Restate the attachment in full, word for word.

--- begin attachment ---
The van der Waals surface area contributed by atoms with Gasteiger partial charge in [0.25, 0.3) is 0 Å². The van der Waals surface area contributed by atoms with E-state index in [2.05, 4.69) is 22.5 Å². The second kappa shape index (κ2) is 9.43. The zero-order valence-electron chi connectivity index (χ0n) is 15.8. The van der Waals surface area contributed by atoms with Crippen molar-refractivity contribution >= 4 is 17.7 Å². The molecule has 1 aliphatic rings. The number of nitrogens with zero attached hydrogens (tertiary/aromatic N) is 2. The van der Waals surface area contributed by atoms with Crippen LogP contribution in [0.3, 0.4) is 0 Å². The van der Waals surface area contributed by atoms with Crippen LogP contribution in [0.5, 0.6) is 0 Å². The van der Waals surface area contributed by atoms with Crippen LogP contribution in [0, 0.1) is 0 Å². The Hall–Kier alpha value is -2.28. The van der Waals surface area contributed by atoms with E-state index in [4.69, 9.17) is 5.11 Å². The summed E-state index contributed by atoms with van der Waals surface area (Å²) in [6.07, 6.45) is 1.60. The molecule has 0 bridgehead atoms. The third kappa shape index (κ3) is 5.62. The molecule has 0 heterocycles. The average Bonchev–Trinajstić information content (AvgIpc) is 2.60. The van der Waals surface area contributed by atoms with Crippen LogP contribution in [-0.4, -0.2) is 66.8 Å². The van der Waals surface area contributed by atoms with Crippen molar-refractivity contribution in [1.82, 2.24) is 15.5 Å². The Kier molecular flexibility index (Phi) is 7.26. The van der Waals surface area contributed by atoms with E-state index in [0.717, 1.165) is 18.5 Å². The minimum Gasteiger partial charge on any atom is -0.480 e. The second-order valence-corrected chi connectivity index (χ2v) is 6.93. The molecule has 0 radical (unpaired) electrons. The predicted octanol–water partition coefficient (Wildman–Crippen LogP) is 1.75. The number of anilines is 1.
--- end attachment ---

The van der Waals surface area contributed by atoms with Gasteiger partial charge in [0.25, 0.3) is 0 Å². The van der Waals surface area contributed by atoms with E-state index in [2.05, 4.69) is 22.5 Å². The second kappa shape index (κ2) is 9.43. The zero-order valence-electron chi connectivity index (χ0n) is 15.8. The van der Waals surface area contributed by atoms with Crippen molar-refractivity contribution >= 4 is 17.7 Å². The molecule has 1 aliphatic rings. The number of nitrogens with zero attached hydrogens (tertiary/aromatic N) is 2. The van der Waals surface area contributed by atoms with Crippen LogP contribution in [0.3, 0.4) is 0 Å². The van der Waals surface area contributed by atoms with Crippen LogP contribution in [0.5, 0.6) is 0 Å². The van der Waals surface area contributed by atoms with Crippen LogP contribution in [0, 0.1) is 0 Å². The Hall–Kier alpha value is -2.28. The van der Waals surface area contributed by atoms with E-state index in [4.69, 9.17) is 5.11 Å². The summed E-state index contributed by atoms with van der Waals surface area (Å²) in [6.07, 6.45) is 1.60. The molecule has 0 bridgehead atoms. The third kappa shape index (κ3) is 5.62. The molecule has 0 heterocycles. The average Bonchev–Trinajstić information content (AvgIpc) is 2.60. The van der Waals surface area contributed by atoms with Crippen LogP contribution in [-0.4, -0.2) is 66.8 Å². The van der Waals surface area contributed by atoms with Crippen molar-refractivity contribution in [1.82, 2.24) is 15.5 Å². The Kier molecular flexibility index (Phi) is 7.26. The van der Waals surface area contributed by atoms with E-state index in [0.717, 1.165) is 18.5 Å². The minimum Gasteiger partial charge on any atom is -0.480 e. The second-order valence-corrected chi connectivity index (χ2v) is 6.93. The molecule has 0 radical (unpaired) electrons. The predicted octanol–water partition coefficient (Wildman–Crippen LogP) is 1.75. The number of anilines is 1.